News Thursday, MARCH 12th, 1998
Radio Prague E-news Date: March 12th, 1998 Written/read by: Daniela Lazarova
Hello and welcome to the programme. We begin as usual with a look at the main newsstories this hour
Those were the headlines and now the news in more detail
The Czech government on Wednesday approved a price deregulation plan effecting electricity, gas and rents. As of July 1st, Czechs will be paying 24% more for electricity supplies, 27% more for gas deliveries and, on average, 27% more in rent money. A valorization of old age pensions by 7,25% -that is approximately 400 crowns a month - should also come into effect of that date. The decision has been sharply criticized by trade unions who insist a rise of more than 15% is socially untenable. They have promised to back public protest actions but have expressed the view that Czechs would do better to make their dissatisfaction felt in the upcoming general elections.
EU -Czech trade row
EU farm ministers are to decide next week on ending preferential import tariffs on pork, poultry and apple juice from the Czech republic. The planned measures are to be effected in retaliation for Czech restrictions on EU apple imports. Under severe pressure from Czech fruit growers the government recently introduced an import quota of 24,000 tonnes a year on EU apples. Apple imports in excess of that amount would attract a 95% import tax. Potential losses to EU apple growers have been estimated at seven million ecus. The European Commission says the planned counter-measures would inflict corresponding losses. The Czech government has reacted cooly to the news, saying it would stick by its decision.
Czech defense minister Michal Lobkowitz has decorated four Czech soldiers who served in international peace-keeping missions abroad with medals for bravery. One is lieutenant colonel Jaroslav Kulisek, recently held hostage by opposition forces in Georgia, the other three , who served in the UNPROFOR mission in Bosnia, were abducted and held at strategic locations as "live shields" by Bosnian Serbs in 1995. In a short speech the defense minister thanked the four officers for their acts of courage and professionalism which he said not only raised the credit of the Czech army but helped avert tragedy at their respective posts.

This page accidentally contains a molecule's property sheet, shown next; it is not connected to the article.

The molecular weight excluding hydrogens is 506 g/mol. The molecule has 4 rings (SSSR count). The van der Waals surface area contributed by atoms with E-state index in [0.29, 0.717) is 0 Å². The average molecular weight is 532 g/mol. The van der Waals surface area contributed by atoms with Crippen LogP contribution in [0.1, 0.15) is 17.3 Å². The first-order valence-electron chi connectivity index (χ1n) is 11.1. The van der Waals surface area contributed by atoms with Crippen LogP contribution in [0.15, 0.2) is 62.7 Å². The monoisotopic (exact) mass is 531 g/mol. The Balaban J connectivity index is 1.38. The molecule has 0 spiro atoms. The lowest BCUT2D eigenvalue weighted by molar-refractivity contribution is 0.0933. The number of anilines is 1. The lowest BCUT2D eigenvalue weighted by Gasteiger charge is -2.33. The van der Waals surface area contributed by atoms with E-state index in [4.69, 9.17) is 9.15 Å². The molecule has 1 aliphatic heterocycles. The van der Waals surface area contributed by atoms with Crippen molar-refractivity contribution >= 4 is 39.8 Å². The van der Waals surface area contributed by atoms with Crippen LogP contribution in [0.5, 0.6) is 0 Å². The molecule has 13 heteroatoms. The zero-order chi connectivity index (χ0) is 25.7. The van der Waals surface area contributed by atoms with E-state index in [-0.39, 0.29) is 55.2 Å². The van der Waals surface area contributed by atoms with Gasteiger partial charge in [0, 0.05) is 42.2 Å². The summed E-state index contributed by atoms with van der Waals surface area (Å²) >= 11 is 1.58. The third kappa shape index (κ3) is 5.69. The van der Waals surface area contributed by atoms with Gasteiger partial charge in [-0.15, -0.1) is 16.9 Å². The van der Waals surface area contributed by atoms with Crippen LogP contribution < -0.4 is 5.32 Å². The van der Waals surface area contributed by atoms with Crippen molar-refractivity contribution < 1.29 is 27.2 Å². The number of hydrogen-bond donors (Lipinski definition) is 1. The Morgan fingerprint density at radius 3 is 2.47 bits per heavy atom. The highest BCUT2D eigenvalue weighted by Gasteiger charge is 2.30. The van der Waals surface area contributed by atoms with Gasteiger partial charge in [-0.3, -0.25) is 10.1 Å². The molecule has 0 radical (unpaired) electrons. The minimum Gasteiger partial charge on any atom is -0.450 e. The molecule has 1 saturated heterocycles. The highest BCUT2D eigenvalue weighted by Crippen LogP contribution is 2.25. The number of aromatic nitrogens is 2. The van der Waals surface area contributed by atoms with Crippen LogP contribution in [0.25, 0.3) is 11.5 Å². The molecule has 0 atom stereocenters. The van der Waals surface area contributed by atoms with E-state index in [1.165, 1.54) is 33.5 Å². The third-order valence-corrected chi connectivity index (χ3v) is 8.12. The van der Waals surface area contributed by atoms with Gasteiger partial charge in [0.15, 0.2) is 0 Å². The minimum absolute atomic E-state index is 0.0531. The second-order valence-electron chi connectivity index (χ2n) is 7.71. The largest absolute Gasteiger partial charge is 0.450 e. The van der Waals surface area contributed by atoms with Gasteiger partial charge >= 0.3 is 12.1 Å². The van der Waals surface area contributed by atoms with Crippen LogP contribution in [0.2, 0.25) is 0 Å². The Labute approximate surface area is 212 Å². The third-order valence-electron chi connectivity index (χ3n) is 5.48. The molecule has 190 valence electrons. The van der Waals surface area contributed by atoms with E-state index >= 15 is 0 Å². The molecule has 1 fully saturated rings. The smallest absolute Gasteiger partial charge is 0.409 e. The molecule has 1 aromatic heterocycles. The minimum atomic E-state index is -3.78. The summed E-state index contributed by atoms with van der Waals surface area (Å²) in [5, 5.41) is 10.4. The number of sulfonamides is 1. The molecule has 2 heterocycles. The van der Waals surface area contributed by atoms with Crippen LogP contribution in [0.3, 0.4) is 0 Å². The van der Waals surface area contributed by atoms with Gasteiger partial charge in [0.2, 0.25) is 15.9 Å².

Ending a three day official visit to Poland on Wednesday President Havel visited the central town of Zelow, where Czechs have lived since 1802 and retained their language and Protestant faith in a predominantly Catholic country. "I would like to express my admiration for the wonderful way you have managed to preserve your language and faith in Poland, " Havel told people in a local Protestant church, adding " this is the most appropriate moment to speak of this, at a time when Europe is uniting and there are fears about preserving identity." The Czech president also travelled to the nearby city of Lodz where he paid a sombre visit to Europe's largest Jewish cemetery, which is also a mass burial ground for Polish and Czech Jews murdered by Nazi German invaders during World War II.
Mlynar - resignation
Government spokesman Vladimir Mlynar has resigned from the post on account of his membership in the recently established Freedom Union. Mlynar, who says he wants to pursue a career in politics was hand- picked by prime minister Josef Tosovsky who hoped that as a former journalist Mlynar would help establish a better working relationship with the press. Although the Cabinet on Wednesday accepted Mlynar's resignation they have asked him to stay on the job until a suitable replacement can be found.
And finally the weather
Thursday should be partly cloudy to overcast, with scattered snow showers. Day temps two degs below to two degs above zero. Nighttime lows minus 5 to minus 10 degs.